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A “Thunderbolt Of Revenge”

Thursday, April 2, 2009  |  posted by Hugh Hewitt

North Korea is issuing threats against Japan if the latter shoots down its new missile when launched.

Japan (and the U.S.) will ave little choice but to shoot down the rocket if it veers towards either country’s soil. If President Obama didn’t order the Navy to destroy a missile headed even remotely close to Alaska, the signal he’d be sending the rest of the world would be disastrous, and would undo a lot of the good his resolve on Afghanistan has communicated. (There is even a push for another 10,000 troops for Afghanistan, on top of the 21,000 the president has already committed –so credit and support where credit and support is due should be coming from the Congressional GOP.)

With Prime Minister Netanyahu speaking bluntly about Iran, and the North Korean missile launch imminent, President Obama is seeing Joe Biden’s prediction of an early testing coming true. We are all going to get the measure of the new foreign policy very very quickly.

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Over 3 Years, 9 Patients Made 2,700 ER Visits Costing $33 Million

Thursday, April 2, 2009  |  posted by Hugh Hewitt

You read that right.

Part of the problem is the wake of deinstitutionalization policies that favored the now homeless being turned out of long-term psychiatric care, and an increasing trend away from incarceration for drug offenders. Given that both populations would be incurring taxpayer born costs if housed in hospitals or prisons, the $33 million number is deceiving.

A Change In Mark-To-Market Accounting

Thursday, April 2, 2009  |  posted by Hugh Hewitt

This injection of reason into the valuation of the so-called “toxic assets” is long overdue, according to many experts, many of whom also urge the return of the “uptick rule” on short-selling.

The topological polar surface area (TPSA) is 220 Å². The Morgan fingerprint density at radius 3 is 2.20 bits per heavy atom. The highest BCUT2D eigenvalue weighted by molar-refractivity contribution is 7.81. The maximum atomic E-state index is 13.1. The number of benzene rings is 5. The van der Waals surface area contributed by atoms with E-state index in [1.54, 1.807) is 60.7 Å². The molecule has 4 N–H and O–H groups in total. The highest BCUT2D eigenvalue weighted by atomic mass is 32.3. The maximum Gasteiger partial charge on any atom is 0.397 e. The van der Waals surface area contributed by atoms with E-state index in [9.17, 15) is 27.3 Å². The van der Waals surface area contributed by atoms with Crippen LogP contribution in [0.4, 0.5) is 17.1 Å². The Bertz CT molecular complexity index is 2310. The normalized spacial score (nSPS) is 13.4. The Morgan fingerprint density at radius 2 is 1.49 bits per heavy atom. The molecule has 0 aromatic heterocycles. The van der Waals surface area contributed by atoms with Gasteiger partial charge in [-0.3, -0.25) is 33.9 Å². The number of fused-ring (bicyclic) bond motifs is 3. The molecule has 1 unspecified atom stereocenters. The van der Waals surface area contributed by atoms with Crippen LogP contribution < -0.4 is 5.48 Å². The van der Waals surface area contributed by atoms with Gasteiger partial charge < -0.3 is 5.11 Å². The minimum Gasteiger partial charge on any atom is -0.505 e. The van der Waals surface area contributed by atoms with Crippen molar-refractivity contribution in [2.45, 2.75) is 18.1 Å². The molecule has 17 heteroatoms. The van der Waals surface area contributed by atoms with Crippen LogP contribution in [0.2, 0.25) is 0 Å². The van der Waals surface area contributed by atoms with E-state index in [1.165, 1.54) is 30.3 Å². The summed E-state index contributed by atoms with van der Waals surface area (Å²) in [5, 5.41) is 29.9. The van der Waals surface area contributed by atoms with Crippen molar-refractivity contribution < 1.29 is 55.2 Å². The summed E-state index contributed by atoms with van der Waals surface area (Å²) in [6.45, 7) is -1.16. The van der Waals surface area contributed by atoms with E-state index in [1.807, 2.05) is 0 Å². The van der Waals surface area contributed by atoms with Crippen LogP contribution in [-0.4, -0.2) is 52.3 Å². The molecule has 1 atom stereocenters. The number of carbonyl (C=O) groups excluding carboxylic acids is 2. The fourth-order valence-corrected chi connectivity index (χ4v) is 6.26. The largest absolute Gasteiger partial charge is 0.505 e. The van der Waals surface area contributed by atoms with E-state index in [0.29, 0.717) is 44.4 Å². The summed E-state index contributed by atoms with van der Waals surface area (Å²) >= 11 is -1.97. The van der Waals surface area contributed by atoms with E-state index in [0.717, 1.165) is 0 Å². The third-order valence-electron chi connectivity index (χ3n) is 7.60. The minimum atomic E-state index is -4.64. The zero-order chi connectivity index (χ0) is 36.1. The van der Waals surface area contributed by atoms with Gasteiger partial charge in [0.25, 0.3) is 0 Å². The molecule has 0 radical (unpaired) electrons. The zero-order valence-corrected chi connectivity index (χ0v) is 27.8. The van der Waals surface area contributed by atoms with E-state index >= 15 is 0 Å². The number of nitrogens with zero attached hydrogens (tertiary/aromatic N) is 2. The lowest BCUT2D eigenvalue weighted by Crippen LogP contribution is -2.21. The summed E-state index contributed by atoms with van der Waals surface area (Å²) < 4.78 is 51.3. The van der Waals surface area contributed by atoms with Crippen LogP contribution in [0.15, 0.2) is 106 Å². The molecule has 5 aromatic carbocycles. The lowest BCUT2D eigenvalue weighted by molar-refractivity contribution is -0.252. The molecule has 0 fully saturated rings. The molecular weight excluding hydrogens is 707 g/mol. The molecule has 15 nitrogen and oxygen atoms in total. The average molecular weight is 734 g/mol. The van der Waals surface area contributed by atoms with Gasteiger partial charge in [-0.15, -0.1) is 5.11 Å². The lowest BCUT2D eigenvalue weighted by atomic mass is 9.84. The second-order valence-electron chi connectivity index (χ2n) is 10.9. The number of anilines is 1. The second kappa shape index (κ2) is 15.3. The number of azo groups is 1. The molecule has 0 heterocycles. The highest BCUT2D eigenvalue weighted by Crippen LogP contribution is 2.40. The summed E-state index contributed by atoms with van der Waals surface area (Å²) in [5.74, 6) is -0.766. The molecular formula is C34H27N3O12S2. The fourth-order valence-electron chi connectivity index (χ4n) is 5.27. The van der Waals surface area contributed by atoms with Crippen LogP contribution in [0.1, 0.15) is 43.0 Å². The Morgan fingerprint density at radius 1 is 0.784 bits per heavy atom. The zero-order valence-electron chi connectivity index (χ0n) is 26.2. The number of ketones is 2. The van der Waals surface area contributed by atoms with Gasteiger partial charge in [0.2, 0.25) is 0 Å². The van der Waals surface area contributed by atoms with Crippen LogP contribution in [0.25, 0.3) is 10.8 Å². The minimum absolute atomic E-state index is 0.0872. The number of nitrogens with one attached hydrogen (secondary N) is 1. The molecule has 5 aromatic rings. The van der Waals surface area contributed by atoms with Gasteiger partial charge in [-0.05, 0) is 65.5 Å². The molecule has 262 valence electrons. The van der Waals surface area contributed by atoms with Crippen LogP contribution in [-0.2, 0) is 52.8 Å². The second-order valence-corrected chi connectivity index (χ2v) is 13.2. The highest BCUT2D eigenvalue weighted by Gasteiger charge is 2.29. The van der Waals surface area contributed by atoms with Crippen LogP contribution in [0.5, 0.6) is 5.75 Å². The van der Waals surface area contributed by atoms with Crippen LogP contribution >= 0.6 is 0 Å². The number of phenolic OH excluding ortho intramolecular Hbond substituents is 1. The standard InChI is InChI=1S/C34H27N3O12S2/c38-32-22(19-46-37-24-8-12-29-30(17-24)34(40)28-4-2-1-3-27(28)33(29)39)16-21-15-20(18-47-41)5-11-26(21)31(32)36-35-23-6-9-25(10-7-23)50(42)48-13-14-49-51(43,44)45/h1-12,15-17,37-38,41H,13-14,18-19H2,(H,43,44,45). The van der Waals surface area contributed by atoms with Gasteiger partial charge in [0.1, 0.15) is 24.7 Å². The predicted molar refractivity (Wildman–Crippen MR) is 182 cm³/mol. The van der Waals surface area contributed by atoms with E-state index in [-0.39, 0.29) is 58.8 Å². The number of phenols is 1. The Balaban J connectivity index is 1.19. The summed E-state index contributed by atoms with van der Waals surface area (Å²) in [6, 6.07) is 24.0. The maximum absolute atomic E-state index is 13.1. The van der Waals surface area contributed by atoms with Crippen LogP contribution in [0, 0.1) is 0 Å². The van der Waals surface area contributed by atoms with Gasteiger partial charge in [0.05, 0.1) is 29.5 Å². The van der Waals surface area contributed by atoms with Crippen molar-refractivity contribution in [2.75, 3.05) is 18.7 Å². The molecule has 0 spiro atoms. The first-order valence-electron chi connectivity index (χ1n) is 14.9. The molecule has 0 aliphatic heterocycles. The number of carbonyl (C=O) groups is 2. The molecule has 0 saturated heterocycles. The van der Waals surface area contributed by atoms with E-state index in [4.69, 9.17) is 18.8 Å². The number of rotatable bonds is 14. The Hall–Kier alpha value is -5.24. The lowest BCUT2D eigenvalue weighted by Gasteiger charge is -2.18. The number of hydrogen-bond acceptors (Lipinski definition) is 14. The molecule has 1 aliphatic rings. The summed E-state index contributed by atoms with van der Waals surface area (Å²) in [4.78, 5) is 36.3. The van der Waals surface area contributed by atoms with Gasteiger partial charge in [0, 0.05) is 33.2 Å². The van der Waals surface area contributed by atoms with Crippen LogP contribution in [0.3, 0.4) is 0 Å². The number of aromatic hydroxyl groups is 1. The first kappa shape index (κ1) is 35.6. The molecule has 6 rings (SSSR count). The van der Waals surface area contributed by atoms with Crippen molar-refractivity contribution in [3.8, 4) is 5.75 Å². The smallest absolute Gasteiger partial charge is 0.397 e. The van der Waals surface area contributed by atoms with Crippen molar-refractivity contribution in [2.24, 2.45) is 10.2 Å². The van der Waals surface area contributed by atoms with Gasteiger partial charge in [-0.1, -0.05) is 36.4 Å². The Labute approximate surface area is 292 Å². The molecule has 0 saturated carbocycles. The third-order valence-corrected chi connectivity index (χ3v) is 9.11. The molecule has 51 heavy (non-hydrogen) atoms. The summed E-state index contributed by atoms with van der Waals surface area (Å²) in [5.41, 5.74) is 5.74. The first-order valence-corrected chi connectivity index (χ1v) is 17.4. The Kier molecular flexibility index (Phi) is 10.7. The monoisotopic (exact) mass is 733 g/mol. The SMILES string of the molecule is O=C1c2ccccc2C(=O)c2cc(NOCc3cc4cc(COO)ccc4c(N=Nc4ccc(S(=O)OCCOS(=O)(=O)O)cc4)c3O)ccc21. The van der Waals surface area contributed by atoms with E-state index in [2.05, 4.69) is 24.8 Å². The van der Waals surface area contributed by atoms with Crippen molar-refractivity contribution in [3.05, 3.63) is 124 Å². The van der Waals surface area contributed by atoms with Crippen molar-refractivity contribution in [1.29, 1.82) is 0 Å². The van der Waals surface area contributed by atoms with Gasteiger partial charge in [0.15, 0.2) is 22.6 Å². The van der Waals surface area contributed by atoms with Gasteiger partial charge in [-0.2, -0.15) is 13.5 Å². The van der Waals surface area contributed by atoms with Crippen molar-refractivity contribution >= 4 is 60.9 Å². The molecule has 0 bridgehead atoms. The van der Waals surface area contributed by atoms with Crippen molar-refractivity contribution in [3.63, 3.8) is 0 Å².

CPSIA Update

Thursday, April 2, 2009  |  posted by Hugh Hewitt

Yesterday the staff of the Consumer Product Safety Commission recommended to the two Commissioners left that they not issue an exemption to the ATV industry to sell the vehicles specifically designed for the 12-and-under crowd.

This puts the staff on record of preferring a path that will most assuredly see children riding adult ATVs because they cannot obtain or repair the ATVs designed for them. The reason that ATVs are designed for the specific age group is that they prevent the injuries –serious injuries up to and including death– that comes from too-small people attempting to pilot too-large vehicles. The parents fault, you say? Perhaps, but the government which is pledged to child safety is purposefully adopting a policy that they know will lead to the injuries and deaths the Commission is intended to stop.

I asked three United States senators about CPSIA on yesterday’s program –Lamar Alexander (R-Tennessee); Ben Nelson (D-Neb) and John Ensign (R-NV). Here are the exchanges:

HH: Last question, Senator Alexander, the Consumer Products Safety Improvements Act, I’ve covered it a lot, it’s crushing a lot of business, it’s destroying inventories, it’s really alarming. Is there going to be an attempt to fix this?

LA: Senator Coburn has an amendment to fix that which I’m going to vote for. It can’t be fixed in the budget process itself, but we’re working on it.

- – – –

HH: Last question, Senator Nelson, Consumer Products Safety Improvements Act, I’ve been covering it a lot, because just nobody else has, and it’s just crushing the ATV people, it’s crushing pen makers, it’s crushing shoe makers, snowmobile makers. Is there going to be any relief, because it just turns out, it’s way too draconian, way too devastating?